Enharmonic toggle key?

After switching from Finale to Dorico two years ago, I really felt disentangled and freed. Yet there are a few features that I miss and think are handled better in Finale than in Dorico.

One of them is a toggle key to switch between enharmonic variants (sharps and flats) back and forth. This is an everyday task for composers and often a tricky issue, so comparing two variants with a straightforward method is of great help. Rare signs such as double sharps or flats are created in Finale using the +/– keys, which is perfectly adequate.

I am aware that asking for such a function would be a fundamental change to the general concept. But I wonder if I am the only one longing for this feature.

There is a pair of easy keyboard shortcuts you may find helpful:


I believe the default key command is Alt/Option-1 or -2.
1 gives you the enharmonic diatonically below and 2 gives you the one diatonically above.


Yes, I know, but the point would be to leave the finger on the same key :wink:

Without doubt Dorico respelling algorithm is very sophisticated (and I admit that I didn’t yet grasped/learned 100% all its detailed possibilities), but giving for example that the command respell using note name above/below takes a couple of milliseconds to think what to do… :
if I would be good at scripting (what I am absolutely not), I would like to create a circular toggle command or a macro (on one key/shortcut) that respells the notes giving as result only natural or single sharps or flats (and, when double or triple sharps or flats are desired as result, I would use the current mentioned respell commands). This script or macro would use a permutation table as the example below (probably I forgot some combinations…) and would have the advantage of being only one key.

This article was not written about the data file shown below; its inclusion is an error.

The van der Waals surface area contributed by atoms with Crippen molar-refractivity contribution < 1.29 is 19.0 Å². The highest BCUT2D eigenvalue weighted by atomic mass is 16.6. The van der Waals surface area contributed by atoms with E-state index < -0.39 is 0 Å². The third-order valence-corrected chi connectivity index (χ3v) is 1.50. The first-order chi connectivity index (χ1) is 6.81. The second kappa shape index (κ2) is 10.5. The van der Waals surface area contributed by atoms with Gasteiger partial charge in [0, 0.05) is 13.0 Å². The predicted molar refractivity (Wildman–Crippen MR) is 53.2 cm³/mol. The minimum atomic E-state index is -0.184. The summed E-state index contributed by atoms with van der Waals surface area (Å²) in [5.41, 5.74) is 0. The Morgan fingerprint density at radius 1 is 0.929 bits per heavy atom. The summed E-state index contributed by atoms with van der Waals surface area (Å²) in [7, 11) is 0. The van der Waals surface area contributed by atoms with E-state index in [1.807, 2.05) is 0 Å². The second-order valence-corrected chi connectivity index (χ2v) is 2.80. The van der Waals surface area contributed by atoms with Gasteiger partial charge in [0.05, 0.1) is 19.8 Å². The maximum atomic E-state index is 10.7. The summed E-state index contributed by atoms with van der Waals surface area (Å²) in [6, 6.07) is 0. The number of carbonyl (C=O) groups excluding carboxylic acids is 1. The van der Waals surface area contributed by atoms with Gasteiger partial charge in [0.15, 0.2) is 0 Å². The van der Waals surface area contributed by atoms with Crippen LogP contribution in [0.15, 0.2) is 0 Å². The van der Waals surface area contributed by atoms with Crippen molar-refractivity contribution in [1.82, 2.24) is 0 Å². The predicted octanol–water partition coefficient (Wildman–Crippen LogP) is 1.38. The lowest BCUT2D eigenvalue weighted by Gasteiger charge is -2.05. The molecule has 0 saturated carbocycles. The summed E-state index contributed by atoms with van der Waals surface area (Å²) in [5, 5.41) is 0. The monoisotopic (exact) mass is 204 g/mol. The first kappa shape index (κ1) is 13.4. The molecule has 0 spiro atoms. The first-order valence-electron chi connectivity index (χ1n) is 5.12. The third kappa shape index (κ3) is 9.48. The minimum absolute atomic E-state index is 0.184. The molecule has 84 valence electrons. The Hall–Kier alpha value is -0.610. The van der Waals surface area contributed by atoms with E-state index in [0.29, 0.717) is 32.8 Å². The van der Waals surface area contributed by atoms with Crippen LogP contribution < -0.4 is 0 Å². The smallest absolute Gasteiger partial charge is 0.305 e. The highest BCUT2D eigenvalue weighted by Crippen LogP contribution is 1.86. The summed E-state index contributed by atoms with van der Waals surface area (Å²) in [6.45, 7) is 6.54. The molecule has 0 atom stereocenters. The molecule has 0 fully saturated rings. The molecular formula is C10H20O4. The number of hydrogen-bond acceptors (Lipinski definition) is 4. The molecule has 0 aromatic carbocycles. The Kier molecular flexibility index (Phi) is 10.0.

Maybe it is a crazy idea and completely unnecessary, but why not…? (any ideas/comments/insults :smile: ? ) :

enharmonic permutations for hypothetical script.dorico (768.3 KB)


Wow, this sounds like utopia. Great idea. But it would still be necessary to define a key for manually raising or lowering tones.

If I try to toggle an F double sharp in Finale:

I can never get back to the double sharp. It just toggles between G natural and A flat. Likewise, in D flat major, an F double flat toggles between E flat and D sharp!!
I wouldn’t call that better.

Less common, perhaps, but thriving in the wild, and essential in remote keys and transposing instruments.

Dorico’s system is as fast as it can be while allowing flexibility for more complex notation, and other tonality systems.

It is evident that rare occurrences of accidentals have to be governed by means other than toggles. I was speaking about a composer’s “everyday life”!

You will find double accidentals littered in the music of Bach, Beethoven, Brahms, Britten, Barber, Boulanger, Butterworth, Basie … and that’s just the Bs!

The idea that they are rare is unfounded, I would suggest.


Triple sharps and flats, however… (petting my pet peeve)


In contemporary music double accidentals are almost non existent! And even in traditional contexts they are relatively rare. Of course they must be covered by a notation program! But we can surely live with a method generating them with 2 keys e.g. instead of 1. In Finale this works perfectly!

It took me a while to get used to how Dorico deals with this, but I found that reassigning the shortcuts to a single keystroke for each (instead of using modifiers) makes the process just efficient enough. I use “1” and “2” for this purpose.

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Yeah, we don’t really use 128th and 64th notes that much these days :joy:

True! But actually I use the numbers on the number pad for durations, which leaves those above the letters for other functions.

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I have Respell Up/Down mapped to Alt plus numpad + and -. My hand is usually on the numpad for input anyway, so that way I don’t have to move it.

I do think there could be a “simple respell” single command that would work in 95+% of the use cases though. On a note with a sharp, flip it to flat, flats flip to sharps, E# and B# flip to F and C, Fb and Cb flip to E and B, double flats and sharps flip to naturals, E## and B## flip to F# and C#, Fbb and Cbb flip to Eb and Bb. A single command to do that would be what the user wants the overwhelming majority of the time. The other times they could use the current commands.